Latest iOS Update Causing iPhone to Shut Down

Apple's iPhone owners are reporting some trouble with their batteries after updating to the latest iOS version.

Folks over at the Apple support forums are reporting that after they updated to iOS 10.1.1, they noticed their iPhones would turn off when battery life reached 30 percent. After plugging it back in, the device would turn back on. However, it again says that the battery life is at 30 percent.

While the post, which was published last month, initially focused on older iPhones suffering from the problem, newer posters have said that it also affects devices up through the iPhone 6s. So far, there are no reports of the problem also affecting iPhone 7 or iPhone 7 Plus owners.

According to posters, they'll be using their iPhones as normal and then when battery life says it reaches 30 percent, the phone dies. With the iPhone unplugged, users would try to boot up the handset and it wouldn't turn on. When it's plugged into a power source, however, it turns back on and says it has 30 percent battery life.

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It's not immediately clear whether the operating system's built-in gauge on battery life has gone bad in the software update or if a bug in the update is causing the iPhone's battery life to diminish more quickly.

Batteries in the iPhone have proven to be a problem for Apple over the last several months. Last week, for instance, the company announced a program that would replace bad batteries in the iPhone 6s at no charge. That problem was especially a concern in China and was similar to the latest discovery and iPhone batteries were dying prematurely.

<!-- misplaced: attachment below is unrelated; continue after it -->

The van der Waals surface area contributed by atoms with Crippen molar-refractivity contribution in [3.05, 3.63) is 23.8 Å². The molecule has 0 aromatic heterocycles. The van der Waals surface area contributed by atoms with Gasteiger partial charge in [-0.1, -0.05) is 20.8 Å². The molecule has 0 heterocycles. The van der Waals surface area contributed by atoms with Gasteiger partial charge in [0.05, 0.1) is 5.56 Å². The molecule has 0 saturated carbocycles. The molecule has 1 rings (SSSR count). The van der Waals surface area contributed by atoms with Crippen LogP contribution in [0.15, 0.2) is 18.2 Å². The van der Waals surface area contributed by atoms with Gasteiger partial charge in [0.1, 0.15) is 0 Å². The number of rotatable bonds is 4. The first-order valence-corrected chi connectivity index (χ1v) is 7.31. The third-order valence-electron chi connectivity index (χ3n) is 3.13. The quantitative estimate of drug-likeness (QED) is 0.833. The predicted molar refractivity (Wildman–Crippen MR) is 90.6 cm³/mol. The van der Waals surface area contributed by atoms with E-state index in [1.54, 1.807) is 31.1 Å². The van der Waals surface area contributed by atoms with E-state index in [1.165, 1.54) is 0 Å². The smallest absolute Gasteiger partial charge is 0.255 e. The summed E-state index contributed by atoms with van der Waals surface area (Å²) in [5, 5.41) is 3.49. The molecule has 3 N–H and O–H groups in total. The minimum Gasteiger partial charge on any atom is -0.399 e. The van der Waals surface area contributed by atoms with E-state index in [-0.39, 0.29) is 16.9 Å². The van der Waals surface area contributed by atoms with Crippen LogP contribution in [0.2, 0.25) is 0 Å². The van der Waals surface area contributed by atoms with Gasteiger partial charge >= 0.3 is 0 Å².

It's unclear what might be causing the problem in the latest flaw, but some posters say iOS 10.1 will also affect their devices. Most, though, say iOS 10.1.1, a small update that was released late last month and centered on fixes to the operating system's Health app, is causing a problem on other handsets.

Oddly, the problem also appears to be in the iOS 10.2 beta, which is available now to developers but hasn't yet made its way to the public. Whether Apple will fix it before iOS 10.2 is released is unknown. That said, some users who have contacted Apple Support about the problem say the company is aware of the issue and will be issuing a fix at some point.

For now, though, there is no simple fix.

Don Reisinger is CEO and founder of D2 Tech Agency. A communications strategist, consultant, and copywriter, Don has also written for many leading technology and business publications including CNET, Fortune Magazine, The New York Times, Forbes, Computerworld, Digital Trends, TechCrunch and Slashgear. He has also written for Tom's Guide for many years, contributing hundreds of articles on everything from phones to games to streaming and smart home.